As he proceeded to prove the proposition, his monotonous tone seemed to have lulled the doctor into a doze, for in a few minutes a deep, long-drawn snore announced from the closed curtains that he listened no longer. After a little time, however, a short snort from the sleeper awoke him suddenly, and he called out, “Go on, I’m waiting. Do you think I can arouse at this hour of the morning for nothing but to listen to your bungling? Can no one give me a free translation of the passage?”

This digression from mathematics to classics did not surprise the hearers, though it somewhat confused them, no one being precisely aware what the line in question might be.

“Try it, Nesbitt, you, O’Malley. Silent all? Really this is too bad!” An indistinct muttering here from the crowd was followed by an announcement from the doctor that the speaker was an ass, and his head a turnip! “Not one of you capable of translating a chorus from Euripides, ’Ou, où, papai, papai,’ etc.; which, after all, means no more than, ’Oh, whilleleu, murder, why did you die!’ etc. What are you laughing at, gentlemen? May I ask, does it become a set of ignorant, ill-informed savages yes, savages, I repeat the word to behave in this manner? Webber is the only man I have with common intellect, the only man among you capable of distinguishing himself. But as for you, I’ll bring you before the board; I’ll write to your friends; I’ll stop your college indulgences; I’ll confine you to the walls; I’ll be damned, eh ”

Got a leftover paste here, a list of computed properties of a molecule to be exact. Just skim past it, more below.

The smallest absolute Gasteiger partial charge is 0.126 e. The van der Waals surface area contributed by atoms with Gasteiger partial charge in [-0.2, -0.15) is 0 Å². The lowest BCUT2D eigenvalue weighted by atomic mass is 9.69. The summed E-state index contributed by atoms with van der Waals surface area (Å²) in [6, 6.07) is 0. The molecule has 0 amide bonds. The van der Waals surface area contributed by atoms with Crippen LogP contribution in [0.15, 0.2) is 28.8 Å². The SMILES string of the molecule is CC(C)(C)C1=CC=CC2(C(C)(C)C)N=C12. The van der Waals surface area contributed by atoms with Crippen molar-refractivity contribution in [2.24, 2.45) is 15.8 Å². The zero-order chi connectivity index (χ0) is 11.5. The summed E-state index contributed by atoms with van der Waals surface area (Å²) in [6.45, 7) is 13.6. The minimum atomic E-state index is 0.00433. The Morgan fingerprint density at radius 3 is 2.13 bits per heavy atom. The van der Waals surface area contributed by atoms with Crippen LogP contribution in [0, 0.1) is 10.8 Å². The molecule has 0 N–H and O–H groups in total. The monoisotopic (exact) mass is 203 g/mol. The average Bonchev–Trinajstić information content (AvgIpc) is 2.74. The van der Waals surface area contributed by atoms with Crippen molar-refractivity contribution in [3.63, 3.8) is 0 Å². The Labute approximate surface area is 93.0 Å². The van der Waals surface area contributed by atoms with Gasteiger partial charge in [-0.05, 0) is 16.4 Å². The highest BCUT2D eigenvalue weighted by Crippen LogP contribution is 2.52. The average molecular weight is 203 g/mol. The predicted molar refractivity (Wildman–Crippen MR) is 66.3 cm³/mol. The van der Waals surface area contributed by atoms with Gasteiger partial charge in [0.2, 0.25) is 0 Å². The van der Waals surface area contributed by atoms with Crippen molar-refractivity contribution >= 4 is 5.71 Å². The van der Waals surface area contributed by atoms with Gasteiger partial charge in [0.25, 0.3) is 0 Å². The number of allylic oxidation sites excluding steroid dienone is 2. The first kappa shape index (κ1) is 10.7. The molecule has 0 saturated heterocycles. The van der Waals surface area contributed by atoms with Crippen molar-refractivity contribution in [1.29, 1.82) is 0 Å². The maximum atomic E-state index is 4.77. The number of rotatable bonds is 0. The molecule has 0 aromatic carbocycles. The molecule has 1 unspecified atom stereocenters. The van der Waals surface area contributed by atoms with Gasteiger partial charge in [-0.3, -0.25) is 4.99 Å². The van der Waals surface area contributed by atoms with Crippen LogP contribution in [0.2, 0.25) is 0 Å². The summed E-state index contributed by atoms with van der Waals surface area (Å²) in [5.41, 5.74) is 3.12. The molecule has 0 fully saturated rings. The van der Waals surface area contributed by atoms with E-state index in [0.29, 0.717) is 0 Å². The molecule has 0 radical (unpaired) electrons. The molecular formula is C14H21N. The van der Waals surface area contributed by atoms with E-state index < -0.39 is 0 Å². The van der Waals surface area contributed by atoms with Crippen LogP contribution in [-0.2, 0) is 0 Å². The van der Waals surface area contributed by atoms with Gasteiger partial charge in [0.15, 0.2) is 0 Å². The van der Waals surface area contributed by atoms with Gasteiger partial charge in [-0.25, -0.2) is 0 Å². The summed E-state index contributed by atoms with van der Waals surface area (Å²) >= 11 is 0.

This lapse confused him. He stammered, stuttered, endeavored to recover himself; but by this time we had approached the bed, just at the moment when Master Frank, well knowing what he might expect if detected, had bolted from the blankets and rushed from the room. In an instant we were in pursuit; but he regained his chambers, and double-locked the door before we could overtake him, leaving us to ponder over the insolent tirade we had so patiently submitted to.

That morning the affair got wind all over college. As for us, we were scarcely so much laughed at as the doctor; the world wisely remembering, if such were the nature of our morning’s orisons, we might nearly as profitably have remained snug in our quarters.

Such was our life in Old Trinity; and strange enough it is that one should feel tempted to the confession, but I really must acknowledge these were, after all, happy times, and I look back upon them with mingled pleasure and sadness. The noble lord who so pathetically lamented that the devil was not so strong in him as he used to be forty years before, has an echo in my regrets that the student is not as young in me as when these scenes were enacting of which I write.